Sangha bows to acknowledge the speaker. This expresses our intention to listen deeply, offering our full awareness toward understanding the one who is sharing without planning a response, while paying attention to what arises in our bodies/minds.

The speaker bows to when they are done sharing. Sangha bows again to the speaker.

Sangha enjoys at least 3 breaths before the next practitioner shares. During this sacred pause we create space to reflect on cultivating loving speech before, during, and after speaking.

Chairs + Cushions

Chairs and cushions for sitting meditation are provided. Practitioners may also bring their own “sit-upons” (blankets, benches, cushions, etc.) to support stability and ease in their posture.

3 thoughts on “Weekly Practice

  1. Experiencing Mindfulness
    Written by Brad Miller
    Monday, 09 March 2009 10:08

    In September 2008, I was introduced to a mindfulness practice brought to the West by Vietnamese Buddhist teacher Thich Nhat Hanh. At a three-day Zen retreat at Song of the Morning in Vanderbilt, sponsored by the Port Huron Mindfulness Community, I experienced a life-changing weekend of silence, mindfulness, discussions and relaxation. Before that, my only understanding of Buddhism had come from Fellowship School of Ministry classes and from books (some written by Thich Nhat Hanh).

    When I returned home, I sought out the Lansing Mindfulness Community, and I have been deeply moved by participating in their Sangha (spiritual community). Their Wednesday evening meditation begins with an offering of incense and the ringing of a bell three times in recognition of Buddhisms three sources of refuge: the Buddha, the Buddhas teachings (Dharma), and the Sangha. Mindful walking is the first meditation, followed by a Zen sitting meditation, and then by a Dharma discussion about Buddhist teachings.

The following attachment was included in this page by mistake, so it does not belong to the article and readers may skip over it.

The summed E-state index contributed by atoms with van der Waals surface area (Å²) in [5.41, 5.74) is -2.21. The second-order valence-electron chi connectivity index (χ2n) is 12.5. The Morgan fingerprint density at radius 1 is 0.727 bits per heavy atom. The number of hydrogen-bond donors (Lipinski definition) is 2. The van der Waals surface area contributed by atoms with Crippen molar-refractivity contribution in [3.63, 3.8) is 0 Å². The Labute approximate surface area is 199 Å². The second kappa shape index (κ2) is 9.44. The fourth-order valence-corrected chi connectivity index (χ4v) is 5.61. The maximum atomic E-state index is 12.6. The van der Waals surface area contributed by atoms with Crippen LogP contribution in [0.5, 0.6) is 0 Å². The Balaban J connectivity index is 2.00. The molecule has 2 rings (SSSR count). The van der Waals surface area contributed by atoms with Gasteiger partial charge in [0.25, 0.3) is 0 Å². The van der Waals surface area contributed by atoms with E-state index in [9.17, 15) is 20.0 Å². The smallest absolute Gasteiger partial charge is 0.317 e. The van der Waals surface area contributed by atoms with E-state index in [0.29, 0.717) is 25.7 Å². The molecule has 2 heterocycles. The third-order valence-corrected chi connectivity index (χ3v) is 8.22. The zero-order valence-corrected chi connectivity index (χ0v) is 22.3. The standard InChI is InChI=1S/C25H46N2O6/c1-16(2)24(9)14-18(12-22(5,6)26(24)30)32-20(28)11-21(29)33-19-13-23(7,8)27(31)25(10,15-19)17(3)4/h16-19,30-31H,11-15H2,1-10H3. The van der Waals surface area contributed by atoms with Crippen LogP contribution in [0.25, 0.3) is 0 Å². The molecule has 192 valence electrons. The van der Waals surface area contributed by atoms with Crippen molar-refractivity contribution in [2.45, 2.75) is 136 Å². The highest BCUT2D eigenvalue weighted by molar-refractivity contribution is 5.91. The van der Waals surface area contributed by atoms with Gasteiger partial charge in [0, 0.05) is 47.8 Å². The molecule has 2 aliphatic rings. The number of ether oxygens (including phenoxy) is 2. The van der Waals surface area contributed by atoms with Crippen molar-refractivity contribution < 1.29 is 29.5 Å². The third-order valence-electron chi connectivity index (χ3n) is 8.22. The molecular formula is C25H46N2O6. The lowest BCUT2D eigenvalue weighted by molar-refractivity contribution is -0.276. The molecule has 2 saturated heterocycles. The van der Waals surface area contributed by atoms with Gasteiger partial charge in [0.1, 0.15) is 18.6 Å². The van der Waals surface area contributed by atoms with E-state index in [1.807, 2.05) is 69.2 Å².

During mindful walking, I pay close attention to the speed of my steps, being aware of the pace of the person walking ahead of me. At the same time, I observe my breath. Then, during the next meditation, we are seated in a circle, not facing towards center, but outward towards the wall. At first, I thought this was a bit strange, but over time I have found it to be incredibly freeing. I dont see anyone as I focus my gaze on the wall. Im not self-conscious of how Im sitting, whether my hands are in the right position, my back straight, etc. I know no one is looking at me. This experience is very centering. I feel a close connection to everyone in the room and nothing has been spoken. There is a sense of compassion and deep respect for each other.

    The part of the evening that has most changed my life is the Dharma group discussion. We sit in a circle on cushions, and each of us reads a part of one of Buddhas teachings (Sutra) or apply Buddhist philosophy to interpret some other text. During one discussion, we read The Sneetches, by Dr. Seuss.

    After each reading, we are encouraged to use mindful listening, which asks us to place our entire focus on the person who is speaking and what is being shared, not trying to think about what we are going to say in return. The person speaking gains the groups full attention by respectfully bowing, and the group acknowledges him/her by returning the bow. The person speaking shares an insight or experience concerning the topic. After speaking, he/she again respectfully bows to the group, and the group acknowledges, by bowing, that the speaker has finished. This process continues until the end of the evening, when we finish with a ritual of gratitude to all sentient beings, including our parents, teachers and ancestors.